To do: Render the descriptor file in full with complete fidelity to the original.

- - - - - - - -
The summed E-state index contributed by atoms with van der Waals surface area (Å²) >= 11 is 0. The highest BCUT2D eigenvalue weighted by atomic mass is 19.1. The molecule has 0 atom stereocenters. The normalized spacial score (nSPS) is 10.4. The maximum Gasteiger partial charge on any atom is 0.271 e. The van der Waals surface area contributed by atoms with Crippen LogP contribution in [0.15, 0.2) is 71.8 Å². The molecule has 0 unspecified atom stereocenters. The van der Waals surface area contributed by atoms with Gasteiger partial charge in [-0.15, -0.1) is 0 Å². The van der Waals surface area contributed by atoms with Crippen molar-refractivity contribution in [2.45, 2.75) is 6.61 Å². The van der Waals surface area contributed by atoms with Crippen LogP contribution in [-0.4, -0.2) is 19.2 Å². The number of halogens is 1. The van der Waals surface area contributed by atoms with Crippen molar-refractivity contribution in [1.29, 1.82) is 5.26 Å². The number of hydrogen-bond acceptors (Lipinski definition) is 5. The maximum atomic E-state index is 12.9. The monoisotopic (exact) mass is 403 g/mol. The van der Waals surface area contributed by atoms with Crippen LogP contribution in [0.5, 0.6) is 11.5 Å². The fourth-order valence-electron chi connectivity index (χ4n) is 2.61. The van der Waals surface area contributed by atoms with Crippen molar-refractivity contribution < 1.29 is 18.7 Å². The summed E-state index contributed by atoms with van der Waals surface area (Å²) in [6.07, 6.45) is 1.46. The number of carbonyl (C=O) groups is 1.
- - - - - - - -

The summed E-state index contributed by atoms with van der Waals surface area (Å²) >= 11 is 0. The highest BCUT2D eigenvalue weighted by atomic mass is 19.1. The molecule has 0 atom stereocenters. The normalized spacial score (nSPS) is 10.4. The maximum Gasteiger partial charge on any atom is 0.271 e. The van der Waals surface area contributed by atoms with Crippen LogP contribution in [0.15, 0.2) is 71.8 Å². The molecule has 0 unspecified atom stereocenters. The van der Waals surface area contributed by atoms with Gasteiger partial charge in [-0.15, -0.1) is 0 Å². The van der Waals surface area contributed by atoms with Crippen molar-refractivity contribution in [2.45, 2.75) is 6.61 Å². The van der Waals surface area contributed by atoms with Crippen LogP contribution in [-0.4, -0.2) is 19.2 Å². The number of halogens is 1. The van der Waals surface area contributed by atoms with Crippen molar-refractivity contribution in [1.29, 1.82) is 5.26 Å². The number of hydrogen-bond acceptors (Lipinski definition) is 5. The maximum atomic E-state index is 12.9. The monoisotopic (exact) mass is 403 g/mol. The van der Waals surface area contributed by atoms with Crippen LogP contribution in [0.5, 0.6) is 11.5 Å². The fourth-order valence-electron chi connectivity index (χ4n) is 2.61. The van der Waals surface area contributed by atoms with Crippen molar-refractivity contribution < 1.29 is 18.7 Å². The summed E-state index contributed by atoms with van der Waals surface area (Å²) in [6.07, 6.45) is 1.46. The number of carbonyl (C=O) groups is 1.